A good way to get an idea of how to make your foreground stand out from the background is to research similar games. If you look at games such as Sonic and Megaman, the backgrounds of the levels all appear either relatively darker or lighter than the foregrounds. In some cases, the background is blurred slightly, but this effect can have a negative impact on your game - what is the point in going through all the trouble to make a wonderful background if all you are going to do is blur it to make your foreground appear more prominent?

Additionally, in these games, the foregrounds are comprised of colors that compliment their respective backgrounds, and make them pop out. For example, if you had a prominently blue-colored background, one way to make your foreground pop out is to design it using warmer colors such as orange and yellow, because these colors complement the cooler blue colors. Castlevania did this exceptionally well:


Also note that the colors of tiles in the foreground are considerably brighter than those in the background, as can also be seen in Megaman X:

Megaman X Into Stage

I should also note that in these games, depending on the setting, their backgrounds mostly share certain aspects in common. For example, in levels that are outside in the open world, the background is considerably smaller and the sky (blue, possibly with clouds) takes up most of the space.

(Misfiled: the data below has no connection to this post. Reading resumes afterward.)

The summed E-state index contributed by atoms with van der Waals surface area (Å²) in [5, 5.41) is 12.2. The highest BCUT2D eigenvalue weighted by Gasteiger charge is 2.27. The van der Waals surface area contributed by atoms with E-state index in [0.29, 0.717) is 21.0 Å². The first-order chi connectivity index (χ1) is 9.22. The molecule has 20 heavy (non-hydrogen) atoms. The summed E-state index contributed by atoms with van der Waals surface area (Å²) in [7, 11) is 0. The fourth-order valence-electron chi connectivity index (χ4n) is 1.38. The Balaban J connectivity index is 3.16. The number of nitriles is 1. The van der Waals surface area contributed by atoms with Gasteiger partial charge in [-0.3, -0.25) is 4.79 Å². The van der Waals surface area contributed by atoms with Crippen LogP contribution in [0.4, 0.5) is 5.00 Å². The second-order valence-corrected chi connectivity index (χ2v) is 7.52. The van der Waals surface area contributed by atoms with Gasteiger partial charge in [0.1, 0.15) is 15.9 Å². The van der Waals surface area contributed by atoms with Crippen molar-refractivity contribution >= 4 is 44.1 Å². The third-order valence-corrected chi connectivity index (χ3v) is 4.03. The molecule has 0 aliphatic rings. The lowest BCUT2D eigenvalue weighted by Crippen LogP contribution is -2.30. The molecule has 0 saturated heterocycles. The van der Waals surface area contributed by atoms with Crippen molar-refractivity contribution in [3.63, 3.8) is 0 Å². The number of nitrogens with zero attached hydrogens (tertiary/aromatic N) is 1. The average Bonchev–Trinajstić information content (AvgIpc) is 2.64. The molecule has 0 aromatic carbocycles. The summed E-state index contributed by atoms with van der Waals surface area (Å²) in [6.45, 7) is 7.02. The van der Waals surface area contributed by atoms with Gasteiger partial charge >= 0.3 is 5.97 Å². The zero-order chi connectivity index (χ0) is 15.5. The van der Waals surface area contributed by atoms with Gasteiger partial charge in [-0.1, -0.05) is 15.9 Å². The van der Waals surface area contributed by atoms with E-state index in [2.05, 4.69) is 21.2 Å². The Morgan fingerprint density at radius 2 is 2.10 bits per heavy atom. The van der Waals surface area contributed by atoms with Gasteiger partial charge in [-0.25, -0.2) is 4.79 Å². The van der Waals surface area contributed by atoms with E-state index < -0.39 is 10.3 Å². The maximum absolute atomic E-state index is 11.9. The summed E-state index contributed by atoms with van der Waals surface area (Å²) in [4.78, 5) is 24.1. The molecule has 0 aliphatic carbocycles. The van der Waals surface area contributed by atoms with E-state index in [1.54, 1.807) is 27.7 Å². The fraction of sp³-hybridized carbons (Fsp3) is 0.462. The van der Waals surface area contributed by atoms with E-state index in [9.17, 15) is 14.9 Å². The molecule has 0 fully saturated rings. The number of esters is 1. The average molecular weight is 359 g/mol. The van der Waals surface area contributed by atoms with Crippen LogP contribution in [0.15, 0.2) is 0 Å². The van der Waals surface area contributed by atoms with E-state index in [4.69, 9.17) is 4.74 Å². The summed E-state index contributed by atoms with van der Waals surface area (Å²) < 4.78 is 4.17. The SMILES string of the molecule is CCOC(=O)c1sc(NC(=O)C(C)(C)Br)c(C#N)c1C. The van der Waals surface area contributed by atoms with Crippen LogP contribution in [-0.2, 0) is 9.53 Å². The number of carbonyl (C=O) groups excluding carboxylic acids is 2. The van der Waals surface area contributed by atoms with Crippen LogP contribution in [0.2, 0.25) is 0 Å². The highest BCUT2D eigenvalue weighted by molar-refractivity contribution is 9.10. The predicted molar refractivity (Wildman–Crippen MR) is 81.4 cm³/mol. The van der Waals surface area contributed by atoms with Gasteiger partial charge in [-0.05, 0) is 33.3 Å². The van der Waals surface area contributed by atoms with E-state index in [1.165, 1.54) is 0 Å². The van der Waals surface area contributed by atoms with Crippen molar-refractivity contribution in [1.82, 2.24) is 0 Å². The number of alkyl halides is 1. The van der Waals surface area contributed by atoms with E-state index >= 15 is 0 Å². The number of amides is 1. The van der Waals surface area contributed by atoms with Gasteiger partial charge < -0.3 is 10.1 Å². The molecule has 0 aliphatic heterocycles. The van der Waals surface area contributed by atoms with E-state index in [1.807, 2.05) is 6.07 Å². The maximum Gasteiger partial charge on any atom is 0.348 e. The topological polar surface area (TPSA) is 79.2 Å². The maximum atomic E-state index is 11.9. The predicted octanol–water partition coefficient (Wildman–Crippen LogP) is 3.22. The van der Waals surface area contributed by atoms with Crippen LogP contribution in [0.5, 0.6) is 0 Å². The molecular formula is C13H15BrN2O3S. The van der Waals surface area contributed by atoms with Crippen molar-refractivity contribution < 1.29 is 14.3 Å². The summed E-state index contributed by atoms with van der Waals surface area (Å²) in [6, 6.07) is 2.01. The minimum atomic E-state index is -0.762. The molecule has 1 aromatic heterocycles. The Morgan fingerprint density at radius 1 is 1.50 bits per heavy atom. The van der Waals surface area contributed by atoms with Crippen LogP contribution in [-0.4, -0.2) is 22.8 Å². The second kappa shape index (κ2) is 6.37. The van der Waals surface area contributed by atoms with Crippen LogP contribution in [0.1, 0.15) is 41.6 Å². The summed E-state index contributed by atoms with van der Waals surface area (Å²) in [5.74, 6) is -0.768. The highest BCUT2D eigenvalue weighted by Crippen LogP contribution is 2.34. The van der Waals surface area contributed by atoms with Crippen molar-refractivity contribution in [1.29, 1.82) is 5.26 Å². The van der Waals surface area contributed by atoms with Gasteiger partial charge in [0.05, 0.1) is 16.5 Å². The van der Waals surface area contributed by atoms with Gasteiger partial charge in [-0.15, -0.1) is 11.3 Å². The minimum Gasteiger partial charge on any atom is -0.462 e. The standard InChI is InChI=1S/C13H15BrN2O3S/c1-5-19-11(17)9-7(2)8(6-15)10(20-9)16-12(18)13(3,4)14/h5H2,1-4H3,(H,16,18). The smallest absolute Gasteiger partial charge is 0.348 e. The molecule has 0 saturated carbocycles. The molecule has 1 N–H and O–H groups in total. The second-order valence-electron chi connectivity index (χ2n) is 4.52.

Additionally, as Alexandre Vaillancourt pointed out, there may possibly be too much detail in your background. It's all about finding the right balance. If you look at similar games, their background sometimes have a high level of detail, and what makes the foreground pop out, is again, the correct balance of colors, shade and detail.

  • \$\begingroup\$ Those are some great examples! Thank you for the tips! By the way I find Castlevania to have a very confusing background, but the Megaman X example is a great one! \$\endgroup\$ – julian Oct 16 '15 at 10:14
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    \$\begingroup\$ Each to their own! You can only do so much with a limited color palette, as was the case back in the days of Castlevania. \$\endgroup\$ – driima Oct 16 '15 at 10:38

I am not expert at graphic design so when i want to make a game i usually test the graphic resource that i made in the game, if something is wrong I change it until I have decent graphic design

here what i propose : test a lot of background until you find the right one


enter image description here


enter image description here

with interference

enter image description here

and you have a lot of other options and also it will be great if you add darker borders to your ground images.

hope this was helpful !

  • \$\begingroup\$ Thanks for the ideas! I already did 15 variations of this background, I also deleted some of the details, and eventually managed to make a quite good variation which is what I use for the time being. \$\endgroup\$ – julian Oct 16 '15 at 10:11